Thursday, February 7, 2013

Why didn't I know about this?!?!?!

In case you were wondering about my musical tastes, there's some things about which I'm an unabashed enthusiast. 

I really like Bach's "Goldberg" Variations.  I started off falling in love with the 1955 Gould recording, then getting seduced by the 1981 Gould recording, attended a good performance by Peter Serkin and a great performance by Jeremy Denk, not to mention the great recording by by Simone Dinnerstein.  The Goldbergs are one of the desert-island ten; I'd have a real hard time deciding which recording to take. 

I am an avid fan of what some see as excesses of late 19th-early 20th century Romantic pianism--the overcooked exuberance of Godowsky, Brahms, Liszt, Busoni, and their ilk.  I especially like it when they took the music of an earlier era and reworked it for their own ends; I have oodles of recordings of Bach in transcription.  Chasing this genus of genius leads one to the music of composers who are still really good, just not well-remembered, such as Rheinberger and Reger.

Also, I've always been a great fan of piano music for four (or six, or eight, or one) hands.  My first piano teacher, Mr. Bangs (really, that was his name), was really into the stuff, and his enthusiasm spread.  He got me and brother M. to play some of the Dvorak Slavonic dances, and ever since, whenever I meet someone who is also a pianist, I work my way around to see if they're interested.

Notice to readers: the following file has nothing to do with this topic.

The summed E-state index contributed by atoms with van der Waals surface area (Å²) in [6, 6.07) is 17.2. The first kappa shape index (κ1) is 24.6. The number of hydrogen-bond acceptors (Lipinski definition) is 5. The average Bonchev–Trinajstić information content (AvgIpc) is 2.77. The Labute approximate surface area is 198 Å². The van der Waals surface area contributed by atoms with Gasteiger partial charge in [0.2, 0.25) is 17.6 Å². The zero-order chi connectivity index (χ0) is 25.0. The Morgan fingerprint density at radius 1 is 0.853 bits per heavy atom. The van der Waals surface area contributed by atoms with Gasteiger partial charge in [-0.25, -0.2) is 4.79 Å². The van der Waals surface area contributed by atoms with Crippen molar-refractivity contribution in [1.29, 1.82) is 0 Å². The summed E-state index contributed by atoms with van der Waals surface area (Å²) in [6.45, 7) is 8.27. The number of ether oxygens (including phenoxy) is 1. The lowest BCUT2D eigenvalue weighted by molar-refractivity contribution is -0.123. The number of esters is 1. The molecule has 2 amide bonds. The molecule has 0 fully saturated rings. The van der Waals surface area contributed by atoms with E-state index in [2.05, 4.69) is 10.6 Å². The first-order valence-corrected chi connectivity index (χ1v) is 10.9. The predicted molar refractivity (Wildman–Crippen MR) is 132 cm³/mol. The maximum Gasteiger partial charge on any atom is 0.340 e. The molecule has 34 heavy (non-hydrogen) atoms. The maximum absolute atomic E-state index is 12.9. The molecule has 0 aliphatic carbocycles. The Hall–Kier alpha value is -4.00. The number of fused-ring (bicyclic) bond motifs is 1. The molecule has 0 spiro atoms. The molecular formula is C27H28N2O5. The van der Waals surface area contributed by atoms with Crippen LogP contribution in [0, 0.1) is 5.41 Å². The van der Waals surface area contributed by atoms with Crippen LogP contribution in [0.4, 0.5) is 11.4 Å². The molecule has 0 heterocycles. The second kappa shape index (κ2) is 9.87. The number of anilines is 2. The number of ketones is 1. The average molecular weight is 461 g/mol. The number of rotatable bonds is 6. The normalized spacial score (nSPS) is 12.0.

So I wonder how it is that I only found out about the overlap of these sets

just a couple of days ago? Joseph Rheinberger--friend of Brahms, teacher, composer mainly remembered for tons of organ and choral music, but also author of lots of excellent chamber and piano stuff (not to mention some good 4-hand music) decided that the Goldbergs needed to be popularized.  They're awkward to play, being written for a two-manual harpsichord, so he figured he'd split the music between two pianos.  And, being a romantic, he felt that the writing was a bit spare, so he fleshed it out, just a bit.  A few decades later, Max Reger* a composer of similar sympathies, felt that the arrangement was OK, but needed a little more.  So, there we have it.  And there it sat for a hundred years. 

Well, no matter.  Pretty much as soon as I became aware of it, I went and purchased a recording
 and downloaded the score from IMSLP.

It's fabulous, meets and exceeds expectations, scratches all my itches and pushes all my buttons.  There's a You Tube video of a few minutes of the piece, if you want to get a taste. 

*Today, Reger is most famous for his reply to a music critic: "I am sitting in the smallest room of my house. Your review is in front of me. Soon, it will be behind me."

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